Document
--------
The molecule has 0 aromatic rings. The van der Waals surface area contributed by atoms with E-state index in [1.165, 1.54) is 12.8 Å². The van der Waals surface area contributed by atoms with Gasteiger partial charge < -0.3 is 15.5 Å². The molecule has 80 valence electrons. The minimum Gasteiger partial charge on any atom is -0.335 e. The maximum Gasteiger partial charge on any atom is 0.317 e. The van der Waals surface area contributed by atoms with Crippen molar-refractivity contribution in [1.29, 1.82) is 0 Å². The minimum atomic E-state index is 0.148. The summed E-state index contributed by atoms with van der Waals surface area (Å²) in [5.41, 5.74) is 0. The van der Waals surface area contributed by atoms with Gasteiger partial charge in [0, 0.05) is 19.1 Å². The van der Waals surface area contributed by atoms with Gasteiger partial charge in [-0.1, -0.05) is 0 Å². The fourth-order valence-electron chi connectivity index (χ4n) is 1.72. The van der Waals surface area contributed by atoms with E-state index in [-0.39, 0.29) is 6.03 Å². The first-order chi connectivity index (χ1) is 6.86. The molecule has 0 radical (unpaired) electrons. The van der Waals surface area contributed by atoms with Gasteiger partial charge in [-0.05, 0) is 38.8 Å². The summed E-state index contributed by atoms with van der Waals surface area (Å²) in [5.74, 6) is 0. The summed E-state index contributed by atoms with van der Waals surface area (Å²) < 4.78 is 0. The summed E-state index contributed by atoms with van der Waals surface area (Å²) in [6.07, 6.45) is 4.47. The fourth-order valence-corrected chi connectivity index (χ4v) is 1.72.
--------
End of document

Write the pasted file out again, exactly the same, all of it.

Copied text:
The molecule has 0 aromatic rings. The van der Waals surface area contributed by atoms with E-state index in [1.165, 1.54) is 12.8 Å². The van der Waals surface area contributed by atoms with Gasteiger partial charge < -0.3 is 15.5 Å². The molecule has 80 valence electrons. The minimum Gasteiger partial charge on any atom is -0.335 e. The maximum Gasteiger partial charge on any atom is 0.317 e. The van der Waals surface area contributed by atoms with Crippen molar-refractivity contribution in [1.29, 1.82) is 0 Å². The minimum atomic E-state index is 0.148. The summed E-state index contributed by atoms with van der Waals surface area (Å²) in [5.41, 5.74) is 0. The van der Waals surface area contributed by atoms with Gasteiger partial charge in [0, 0.05) is 19.1 Å². The van der Waals surface area contributed by atoms with Gasteiger partial charge in [-0.1, -0.05) is 0 Å². The fourth-order valence-electron chi connectivity index (χ4n) is 1.72. The van der Waals surface area contributed by atoms with E-state index in [-0.39, 0.29) is 6.03 Å². The first-order chi connectivity index (χ1) is 6.86. The molecule has 0 radical (unpaired) electrons. The van der Waals surface area contributed by atoms with Gasteiger partial charge in [-0.05, 0) is 38.8 Å². The summed E-state index contributed by atoms with van der Waals surface area (Å²) in [5.74, 6) is 0. The summed E-state index contributed by atoms with van der Waals surface area (Å²) < 4.78 is 0. The summed E-state index contributed by atoms with van der Waals surface area (Å²) in [6.07, 6.45) is 4.47. The fourth-order valence-corrected chi connectivity index (χ4v) is 1.72.